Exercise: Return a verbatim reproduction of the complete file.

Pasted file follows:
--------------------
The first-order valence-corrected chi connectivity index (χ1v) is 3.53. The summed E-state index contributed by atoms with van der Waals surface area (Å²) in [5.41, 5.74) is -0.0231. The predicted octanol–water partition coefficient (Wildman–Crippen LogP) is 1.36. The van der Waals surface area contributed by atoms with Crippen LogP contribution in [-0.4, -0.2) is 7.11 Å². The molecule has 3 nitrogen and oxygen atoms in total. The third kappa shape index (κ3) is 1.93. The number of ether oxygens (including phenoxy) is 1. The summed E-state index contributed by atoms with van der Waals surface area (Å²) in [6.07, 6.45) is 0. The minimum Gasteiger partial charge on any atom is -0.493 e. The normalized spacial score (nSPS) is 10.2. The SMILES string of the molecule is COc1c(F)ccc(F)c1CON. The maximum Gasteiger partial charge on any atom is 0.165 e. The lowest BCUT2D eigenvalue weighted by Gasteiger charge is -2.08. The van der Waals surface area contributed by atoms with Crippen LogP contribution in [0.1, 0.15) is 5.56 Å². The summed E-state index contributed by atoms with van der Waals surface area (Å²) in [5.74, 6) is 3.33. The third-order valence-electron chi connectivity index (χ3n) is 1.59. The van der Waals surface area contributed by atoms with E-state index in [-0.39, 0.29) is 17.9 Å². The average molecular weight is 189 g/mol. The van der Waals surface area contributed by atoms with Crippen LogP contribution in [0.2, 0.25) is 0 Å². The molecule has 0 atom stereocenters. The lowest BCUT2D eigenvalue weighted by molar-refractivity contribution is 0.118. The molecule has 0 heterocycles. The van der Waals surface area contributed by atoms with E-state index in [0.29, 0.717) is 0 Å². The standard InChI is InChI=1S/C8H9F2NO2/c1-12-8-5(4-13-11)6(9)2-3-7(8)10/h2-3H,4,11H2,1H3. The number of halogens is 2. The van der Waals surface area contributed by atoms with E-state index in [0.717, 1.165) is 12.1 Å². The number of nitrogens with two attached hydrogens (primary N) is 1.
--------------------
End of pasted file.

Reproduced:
The first-order valence-corrected chi connectivity index (χ1v) is 3.53. The summed E-state index contributed by atoms with van der Waals surface area (Å²) in [5.41, 5.74) is -0.0231. The predicted octanol–water partition coefficient (Wildman–Crippen LogP) is 1.36. The van der Waals surface area contributed by atoms with Crippen LogP contribution in [-0.4, -0.2) is 7.11 Å². The molecule has 3 nitrogen and oxygen atoms in total. The third kappa shape index (κ3) is 1.93. The number of ether oxygens (including phenoxy) is 1. The summed E-state index contributed by atoms with van der Waals surface area (Å²) in [6.07, 6.45) is 0. The minimum Gasteiger partial charge on any atom is -0.493 e. The normalized spacial score (nSPS) is 10.2. The SMILES string of the molecule is COc1c(F)ccc(F)c1CON. The maximum Gasteiger partial charge on any atom is 0.165 e. The lowest BCUT2D eigenvalue weighted by Gasteiger charge is -2.08. The van der Waals surface area contributed by atoms with Crippen LogP contribution in [0.1, 0.15) is 5.56 Å². The summed E-state index contributed by atoms with van der Waals surface area (Å²) in [5.74, 6) is 3.33. The third-order valence-electron chi connectivity index (χ3n) is 1.59. The van der Waals surface area contributed by atoms with E-state index in [-0.39, 0.29) is 17.9 Å². The average molecular weight is 189 g/mol. The van der Waals surface area contributed by atoms with Crippen LogP contribution in [0.2, 0.25) is 0 Å². The molecule has 0 atom stereocenters. The lowest BCUT2D eigenvalue weighted by molar-refractivity contribution is 0.118. The molecule has 0 heterocycles. The van der Waals surface area contributed by atoms with E-state index in [0.29, 0.717) is 0 Å². The standard InChI is InChI=1S/C8H9F2NO2/c1-12-8-5(4-13-11)6(9)2-3-7(8)10/h2-3H,4,11H2,1H3. The number of halogens is 2. The van der Waals surface area contributed by atoms with E-state index in [0.717, 1.165) is 12.1 Å². The number of nitrogens with two attached hydrogens (primary N) is 1.